World Health Day has been running since 1950, with a different emphasis each year on an issue of global importance. This year, the World Health Organisation is focusing on universal health coverage. So, what are the statistics on accessing health services around the world? And how does Australia stack up?
Paying for Health
Imagine watching a family member get sick, knowing that you do not have the money to pay for medical services – or if taking your child to a doctor was a major financial decision. At least half the people in the world do not have access to essential health services, and the services available can push people into extreme poverty to pay for the things they need.
The “health for all” objective extends beyond helping people access health care that won’t plunge them into poverty, as the WHO says it has even more significant effects. According to the WHO, offering universal health care “protects countries from epidemics, reduces poverty and the risk of hunger, creates jobs, drives economic growth and enhances gender equality”.
Universal Health Care in Australia
Australians have access to universal health care, through Medicare. Australians and permanent residents have access to subsidised health care for a range of permitted procedures. Australia also offers the Pharmaceutical Benefits Scheme (or PBS) which subsidises a range of essential medications that could otherwise be prohibitively expensive. Australia also offers a “safety net threshold”, which offers even further subsidisation to households who exceed a set amount of expenditure on health care within a year.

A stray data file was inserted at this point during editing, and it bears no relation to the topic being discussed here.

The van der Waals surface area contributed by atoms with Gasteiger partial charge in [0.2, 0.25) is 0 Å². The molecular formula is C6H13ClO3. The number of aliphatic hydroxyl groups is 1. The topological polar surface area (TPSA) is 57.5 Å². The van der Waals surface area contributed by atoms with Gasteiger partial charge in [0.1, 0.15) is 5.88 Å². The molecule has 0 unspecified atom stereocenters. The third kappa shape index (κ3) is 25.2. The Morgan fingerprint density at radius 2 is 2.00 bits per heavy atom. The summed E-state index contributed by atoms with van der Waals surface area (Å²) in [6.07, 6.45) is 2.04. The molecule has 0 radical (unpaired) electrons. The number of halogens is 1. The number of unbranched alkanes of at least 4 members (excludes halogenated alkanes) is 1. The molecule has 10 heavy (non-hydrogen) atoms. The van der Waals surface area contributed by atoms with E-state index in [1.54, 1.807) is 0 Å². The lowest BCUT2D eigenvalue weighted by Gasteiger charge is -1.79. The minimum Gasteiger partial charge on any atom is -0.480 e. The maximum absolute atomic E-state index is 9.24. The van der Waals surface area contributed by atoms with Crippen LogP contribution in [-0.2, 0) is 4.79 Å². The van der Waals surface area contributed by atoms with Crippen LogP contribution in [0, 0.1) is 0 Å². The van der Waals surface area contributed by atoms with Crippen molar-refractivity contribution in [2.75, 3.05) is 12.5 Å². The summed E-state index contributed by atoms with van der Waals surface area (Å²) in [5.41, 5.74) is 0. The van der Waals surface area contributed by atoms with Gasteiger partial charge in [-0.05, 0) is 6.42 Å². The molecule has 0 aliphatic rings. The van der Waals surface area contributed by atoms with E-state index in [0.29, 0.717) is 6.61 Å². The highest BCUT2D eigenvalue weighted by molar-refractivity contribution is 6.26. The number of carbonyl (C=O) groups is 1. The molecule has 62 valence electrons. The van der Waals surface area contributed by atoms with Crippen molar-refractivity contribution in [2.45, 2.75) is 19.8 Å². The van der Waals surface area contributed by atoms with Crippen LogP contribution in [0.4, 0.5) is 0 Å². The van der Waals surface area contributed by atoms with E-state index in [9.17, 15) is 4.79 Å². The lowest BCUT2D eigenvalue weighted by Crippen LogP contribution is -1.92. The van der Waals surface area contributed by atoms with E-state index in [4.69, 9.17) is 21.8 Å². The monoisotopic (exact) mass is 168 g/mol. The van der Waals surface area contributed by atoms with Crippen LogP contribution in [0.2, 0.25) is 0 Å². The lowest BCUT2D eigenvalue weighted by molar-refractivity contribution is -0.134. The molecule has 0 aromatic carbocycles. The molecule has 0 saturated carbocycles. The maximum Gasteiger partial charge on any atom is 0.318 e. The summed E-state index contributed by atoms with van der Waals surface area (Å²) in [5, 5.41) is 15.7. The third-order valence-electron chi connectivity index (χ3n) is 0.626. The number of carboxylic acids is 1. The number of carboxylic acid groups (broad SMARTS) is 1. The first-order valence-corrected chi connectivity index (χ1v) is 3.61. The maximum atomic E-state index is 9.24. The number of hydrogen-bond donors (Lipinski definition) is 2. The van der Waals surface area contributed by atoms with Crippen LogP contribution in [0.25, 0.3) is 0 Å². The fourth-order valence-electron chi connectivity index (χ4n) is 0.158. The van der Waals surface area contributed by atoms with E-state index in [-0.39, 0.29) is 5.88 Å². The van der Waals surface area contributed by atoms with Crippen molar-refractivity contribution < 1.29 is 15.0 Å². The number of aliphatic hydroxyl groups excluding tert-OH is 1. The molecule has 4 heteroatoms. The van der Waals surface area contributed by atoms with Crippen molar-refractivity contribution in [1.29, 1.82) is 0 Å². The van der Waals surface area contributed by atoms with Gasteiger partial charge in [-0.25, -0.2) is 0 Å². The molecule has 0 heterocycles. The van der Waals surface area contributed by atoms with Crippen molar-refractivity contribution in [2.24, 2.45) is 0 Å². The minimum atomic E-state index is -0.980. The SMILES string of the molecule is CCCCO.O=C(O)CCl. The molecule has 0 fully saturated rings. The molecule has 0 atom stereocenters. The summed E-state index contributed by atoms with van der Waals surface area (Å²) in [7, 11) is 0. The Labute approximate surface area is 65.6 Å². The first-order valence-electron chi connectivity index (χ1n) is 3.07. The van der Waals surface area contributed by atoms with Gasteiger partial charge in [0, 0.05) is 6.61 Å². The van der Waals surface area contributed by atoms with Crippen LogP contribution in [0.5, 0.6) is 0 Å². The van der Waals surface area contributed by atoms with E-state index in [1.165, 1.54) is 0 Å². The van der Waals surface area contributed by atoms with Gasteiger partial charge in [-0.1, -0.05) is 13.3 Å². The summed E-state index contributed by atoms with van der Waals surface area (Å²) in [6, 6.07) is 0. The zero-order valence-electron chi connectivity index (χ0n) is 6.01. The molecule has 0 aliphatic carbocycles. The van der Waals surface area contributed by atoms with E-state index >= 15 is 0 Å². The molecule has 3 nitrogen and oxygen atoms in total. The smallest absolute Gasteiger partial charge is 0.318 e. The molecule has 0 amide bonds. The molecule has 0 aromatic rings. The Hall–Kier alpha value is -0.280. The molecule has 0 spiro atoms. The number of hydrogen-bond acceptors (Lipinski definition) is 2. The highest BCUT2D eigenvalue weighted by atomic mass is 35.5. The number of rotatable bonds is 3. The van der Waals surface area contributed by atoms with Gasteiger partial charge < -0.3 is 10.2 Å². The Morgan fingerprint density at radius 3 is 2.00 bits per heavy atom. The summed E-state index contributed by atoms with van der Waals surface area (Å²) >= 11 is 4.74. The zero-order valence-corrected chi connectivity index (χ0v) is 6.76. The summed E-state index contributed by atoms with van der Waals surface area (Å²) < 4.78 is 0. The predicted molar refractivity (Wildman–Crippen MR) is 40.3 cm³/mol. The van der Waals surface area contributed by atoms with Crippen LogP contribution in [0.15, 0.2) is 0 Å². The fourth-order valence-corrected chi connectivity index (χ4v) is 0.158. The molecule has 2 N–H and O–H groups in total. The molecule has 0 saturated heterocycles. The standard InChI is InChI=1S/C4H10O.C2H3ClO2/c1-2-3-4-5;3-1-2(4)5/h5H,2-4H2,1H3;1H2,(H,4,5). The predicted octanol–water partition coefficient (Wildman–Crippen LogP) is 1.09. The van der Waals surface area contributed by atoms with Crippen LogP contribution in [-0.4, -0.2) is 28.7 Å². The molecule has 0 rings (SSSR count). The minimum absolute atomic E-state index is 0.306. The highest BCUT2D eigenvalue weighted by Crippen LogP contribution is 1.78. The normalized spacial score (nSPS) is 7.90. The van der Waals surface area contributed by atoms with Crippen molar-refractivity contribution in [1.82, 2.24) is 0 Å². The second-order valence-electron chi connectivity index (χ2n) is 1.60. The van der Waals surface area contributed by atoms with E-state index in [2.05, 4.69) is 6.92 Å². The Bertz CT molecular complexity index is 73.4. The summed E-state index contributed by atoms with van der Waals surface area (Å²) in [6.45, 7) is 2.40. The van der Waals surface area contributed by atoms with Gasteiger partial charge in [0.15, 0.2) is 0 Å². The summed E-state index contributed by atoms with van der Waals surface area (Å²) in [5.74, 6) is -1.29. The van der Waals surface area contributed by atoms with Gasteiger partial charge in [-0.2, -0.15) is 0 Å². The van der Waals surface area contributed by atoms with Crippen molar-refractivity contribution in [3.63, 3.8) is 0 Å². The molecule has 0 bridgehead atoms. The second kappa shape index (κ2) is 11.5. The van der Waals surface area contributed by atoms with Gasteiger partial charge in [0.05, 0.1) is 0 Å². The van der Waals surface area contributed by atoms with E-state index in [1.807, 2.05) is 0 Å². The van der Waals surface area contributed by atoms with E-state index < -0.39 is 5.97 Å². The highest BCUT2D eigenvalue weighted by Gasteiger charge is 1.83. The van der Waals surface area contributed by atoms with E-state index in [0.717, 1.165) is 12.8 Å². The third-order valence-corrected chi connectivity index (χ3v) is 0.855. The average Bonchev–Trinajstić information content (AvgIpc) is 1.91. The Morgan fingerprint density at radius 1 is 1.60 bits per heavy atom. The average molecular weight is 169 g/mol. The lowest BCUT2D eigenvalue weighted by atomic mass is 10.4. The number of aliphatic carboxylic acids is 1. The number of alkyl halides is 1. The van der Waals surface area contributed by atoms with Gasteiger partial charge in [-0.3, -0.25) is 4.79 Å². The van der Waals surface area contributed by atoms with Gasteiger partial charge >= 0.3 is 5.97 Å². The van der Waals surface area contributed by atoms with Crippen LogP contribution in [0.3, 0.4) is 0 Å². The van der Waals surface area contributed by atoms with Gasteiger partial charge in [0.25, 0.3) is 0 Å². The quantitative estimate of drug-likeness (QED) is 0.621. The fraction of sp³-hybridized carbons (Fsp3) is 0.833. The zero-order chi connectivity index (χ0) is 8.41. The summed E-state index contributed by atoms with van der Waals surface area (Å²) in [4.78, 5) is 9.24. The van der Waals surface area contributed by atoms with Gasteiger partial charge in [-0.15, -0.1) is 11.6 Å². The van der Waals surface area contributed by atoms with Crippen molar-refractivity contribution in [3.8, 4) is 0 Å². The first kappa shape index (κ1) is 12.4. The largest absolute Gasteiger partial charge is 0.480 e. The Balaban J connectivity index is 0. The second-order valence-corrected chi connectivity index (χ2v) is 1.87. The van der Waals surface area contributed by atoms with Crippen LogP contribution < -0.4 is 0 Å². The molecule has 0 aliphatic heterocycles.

Room for Improvement
In a 2017 study, the ABS survey showed that 4% of Australians had delayed or avoided seeing a GP because of the cost, and 7% had avoided filling a prescription because they couldn’t afford the medication. Around 12% had not received specialist medical care due to costs.
While Australia has a world class universal health care system, one major discrepancy is in the life expectancy of Indigenous and Torres Strait Islander people – around 10 years less than someone who is not of Indigenous heritage. There are more deaths in each age group and for all major causes when compared to the non-Indigenous population. Lower utilisation of health services is a commonly cited factor in the increased death rates, and it’s an area that Australia needs to work on to ensure equal health services for all.
Health for All is a simple statement, but it has far reaching consequences for people who do not have access to affordable health care. April 7 is a good day to mindful of people whose finances determine their health, and to be thankful for the services we have access to in Australia.